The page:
Government and Health Care

Kent County responds to opioid, PFAS epidemics

Board of Commissioners votes to approve hire of two new epidemiologists.

March 23, 2018
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The Kent County Health Department will hire two new epidemiologists in response to the opioid and environmental “crises” facing the area.

The Kent County Board of Commissioners voted to approve the hires at its March 22nd meeting.

Adam London, administrative health officer, issued a letter proposing the new positions to Wayman Britt, the county administrator, and Amy Rollston, the human resources director, with advisement from the Community Health Advisory Committee.

The health department has $220,000 set aside in the budget for emergent issues, and that will go toward funding the new positions, said Teresa Branson, the county’s deputy administrative health officer.

Including salary and benefits, the person in each position will earn $95,920.

London wrote the environmental issues — including recent PFAS discoveries, vapor intrusion and lead — have taken an “extraordinary amount of staff time” and added there are “thousands of potential (vapor) intrusion sites yet to investigate.”

“The current commitment of staffing to these issues is compromising our ability to provide other essential services such as: disease surveillance, permitting, restaurant plan review, inspections and vaccination campaigns,” London wrote.

The environment position will be assigned to these ongoing issues and act as the “primary intermediary with other agencies, exercise legal authorities in accordance with the Public Health Code, communicate with residents and health providers, coordinate specimen collection, provide subject matter expertise and conduct health surveillance.”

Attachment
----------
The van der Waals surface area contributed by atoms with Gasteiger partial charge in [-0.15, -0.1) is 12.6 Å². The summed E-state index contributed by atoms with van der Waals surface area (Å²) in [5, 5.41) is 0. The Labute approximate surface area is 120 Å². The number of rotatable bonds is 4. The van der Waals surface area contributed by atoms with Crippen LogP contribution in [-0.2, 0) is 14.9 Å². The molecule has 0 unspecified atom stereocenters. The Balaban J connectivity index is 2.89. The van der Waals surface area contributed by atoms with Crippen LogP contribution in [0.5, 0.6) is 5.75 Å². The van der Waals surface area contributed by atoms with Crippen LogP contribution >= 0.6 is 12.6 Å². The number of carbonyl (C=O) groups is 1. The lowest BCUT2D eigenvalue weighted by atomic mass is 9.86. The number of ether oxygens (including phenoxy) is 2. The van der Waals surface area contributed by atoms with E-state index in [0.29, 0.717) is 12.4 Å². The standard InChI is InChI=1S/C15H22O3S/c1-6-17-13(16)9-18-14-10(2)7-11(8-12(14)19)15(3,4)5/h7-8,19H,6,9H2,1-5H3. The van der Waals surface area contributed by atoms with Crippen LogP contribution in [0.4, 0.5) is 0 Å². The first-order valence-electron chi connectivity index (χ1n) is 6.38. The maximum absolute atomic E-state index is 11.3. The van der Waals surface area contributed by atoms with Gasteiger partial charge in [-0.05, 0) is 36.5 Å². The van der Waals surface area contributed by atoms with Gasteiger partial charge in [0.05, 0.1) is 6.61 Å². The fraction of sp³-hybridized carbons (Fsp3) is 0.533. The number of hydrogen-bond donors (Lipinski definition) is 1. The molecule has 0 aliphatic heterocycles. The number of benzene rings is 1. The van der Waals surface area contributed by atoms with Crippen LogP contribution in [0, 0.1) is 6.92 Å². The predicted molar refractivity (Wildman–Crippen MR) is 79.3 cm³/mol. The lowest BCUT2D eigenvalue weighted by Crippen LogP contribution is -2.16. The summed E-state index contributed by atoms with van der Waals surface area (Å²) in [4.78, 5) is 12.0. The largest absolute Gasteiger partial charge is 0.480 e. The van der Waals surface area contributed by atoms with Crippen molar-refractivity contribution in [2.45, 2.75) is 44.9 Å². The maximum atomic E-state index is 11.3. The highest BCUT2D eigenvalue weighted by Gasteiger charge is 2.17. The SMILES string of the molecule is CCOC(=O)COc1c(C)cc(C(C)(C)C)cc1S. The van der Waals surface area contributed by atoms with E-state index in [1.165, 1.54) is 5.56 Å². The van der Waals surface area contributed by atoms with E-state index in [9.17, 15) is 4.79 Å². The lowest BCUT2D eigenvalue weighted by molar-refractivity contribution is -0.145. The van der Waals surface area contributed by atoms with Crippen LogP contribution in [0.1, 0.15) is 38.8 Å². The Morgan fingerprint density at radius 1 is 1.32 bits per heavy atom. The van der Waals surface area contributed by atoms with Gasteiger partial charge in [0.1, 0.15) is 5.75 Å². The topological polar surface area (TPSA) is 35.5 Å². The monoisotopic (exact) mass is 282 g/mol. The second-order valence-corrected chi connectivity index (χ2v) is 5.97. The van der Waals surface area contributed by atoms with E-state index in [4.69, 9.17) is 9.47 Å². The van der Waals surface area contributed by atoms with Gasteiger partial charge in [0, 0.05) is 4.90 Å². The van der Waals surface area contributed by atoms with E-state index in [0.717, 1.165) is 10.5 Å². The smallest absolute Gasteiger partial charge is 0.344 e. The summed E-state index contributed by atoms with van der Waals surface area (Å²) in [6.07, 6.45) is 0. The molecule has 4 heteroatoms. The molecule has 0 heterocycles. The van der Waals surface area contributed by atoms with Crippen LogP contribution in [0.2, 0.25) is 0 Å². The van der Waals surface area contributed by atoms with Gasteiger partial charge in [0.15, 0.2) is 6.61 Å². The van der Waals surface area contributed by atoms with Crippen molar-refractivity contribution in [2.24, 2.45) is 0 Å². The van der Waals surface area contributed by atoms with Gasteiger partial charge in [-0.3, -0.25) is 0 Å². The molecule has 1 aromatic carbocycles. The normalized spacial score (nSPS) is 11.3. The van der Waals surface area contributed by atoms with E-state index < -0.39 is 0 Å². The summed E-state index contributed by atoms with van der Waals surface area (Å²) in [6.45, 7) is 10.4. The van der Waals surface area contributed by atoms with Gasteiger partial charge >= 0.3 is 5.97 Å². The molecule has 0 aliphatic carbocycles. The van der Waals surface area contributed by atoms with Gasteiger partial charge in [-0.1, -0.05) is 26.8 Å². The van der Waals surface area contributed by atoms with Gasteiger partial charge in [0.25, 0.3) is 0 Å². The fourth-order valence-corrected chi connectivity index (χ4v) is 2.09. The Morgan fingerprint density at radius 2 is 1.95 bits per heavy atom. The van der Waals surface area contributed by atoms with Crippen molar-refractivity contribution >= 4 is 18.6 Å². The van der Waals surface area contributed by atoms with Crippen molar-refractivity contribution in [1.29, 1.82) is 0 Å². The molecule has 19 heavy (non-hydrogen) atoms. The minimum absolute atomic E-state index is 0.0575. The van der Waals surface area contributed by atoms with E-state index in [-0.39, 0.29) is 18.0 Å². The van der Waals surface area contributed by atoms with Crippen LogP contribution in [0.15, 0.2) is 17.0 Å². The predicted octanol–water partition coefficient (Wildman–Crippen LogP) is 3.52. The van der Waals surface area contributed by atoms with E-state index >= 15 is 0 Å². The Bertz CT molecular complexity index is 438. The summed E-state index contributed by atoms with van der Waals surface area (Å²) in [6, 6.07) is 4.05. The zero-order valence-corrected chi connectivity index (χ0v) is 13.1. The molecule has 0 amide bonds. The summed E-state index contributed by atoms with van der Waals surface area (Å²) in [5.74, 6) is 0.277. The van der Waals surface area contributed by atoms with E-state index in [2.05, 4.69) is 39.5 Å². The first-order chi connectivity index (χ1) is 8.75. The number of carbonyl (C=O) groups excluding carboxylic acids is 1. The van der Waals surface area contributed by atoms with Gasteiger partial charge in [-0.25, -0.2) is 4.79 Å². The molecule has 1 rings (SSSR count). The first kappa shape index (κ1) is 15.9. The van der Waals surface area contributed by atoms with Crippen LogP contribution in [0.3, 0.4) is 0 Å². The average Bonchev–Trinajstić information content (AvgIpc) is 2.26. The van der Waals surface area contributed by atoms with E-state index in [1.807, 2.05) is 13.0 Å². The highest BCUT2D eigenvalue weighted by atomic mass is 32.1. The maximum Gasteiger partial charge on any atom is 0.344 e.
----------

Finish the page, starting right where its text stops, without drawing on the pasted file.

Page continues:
PFAS chemicals were discovered in drinking water last year after Rockford-based Wolverine Worldwide allegedly dumped waste containing the chemicals from 3M’s Scotchgard product at more than 75 sites in Kent County in the 1960s.

“As more areas of contamination are discovered, it is clear we need to adjust staffing levels to meet the needs of our residents,” said Jim Saalfeld, chair of the county’s board of commissioners.

While Branson said the staff has done their “best to stay up-to-date and informed,” they need someone to step in to provide expertise and relief.

“I am confident that these issues are never going to go away,” London said.

The request for an epidemiologist to focus on opioid issues comes before funding for an opioid task force through the Red Project, funded by Steelcase, runs out in April.

“We feel like it’s time for the health department to take responsibility of the task force and lead the community,” Branson said.

In Kent County, the rate of overdose deaths has increased four-fold since 2000, with 70 opioid-related deaths and more than 680 opioid overdose-related emergency department visits in 2016, according to data from the health department. In 2017, the county reported 93 opioid-related deaths with an average age of 39 years old, not including results from a toxicology report yet to come.

London sees “no reason” this will change without “greater intervention.”

The opioid epidemiologist will lead an opioid task force to a “very comprehensive approach” toward prevention, recovery and, ultimately, stopping the epidemic.

Branson said the department believes there will be a long-term need for both these positions to continue.

“We don’t really see this as one-and-done,” she said. “Our plans are to aggressively pursue funding to support these positions long term.”

The positions, which will develop as time goes on, do not remove other staff from working on these issues, Branson said. It just fills a need to have dedicated staff on these issues.

The jobs will be posted within the next few days.

“We are here to serve, protect and promote a healthy community for all,” she said, adding that includes every household impacted by these issues. “We’ll continue to dedicate resources to respond to these issues and to communicate information as we can in a timely manner.”

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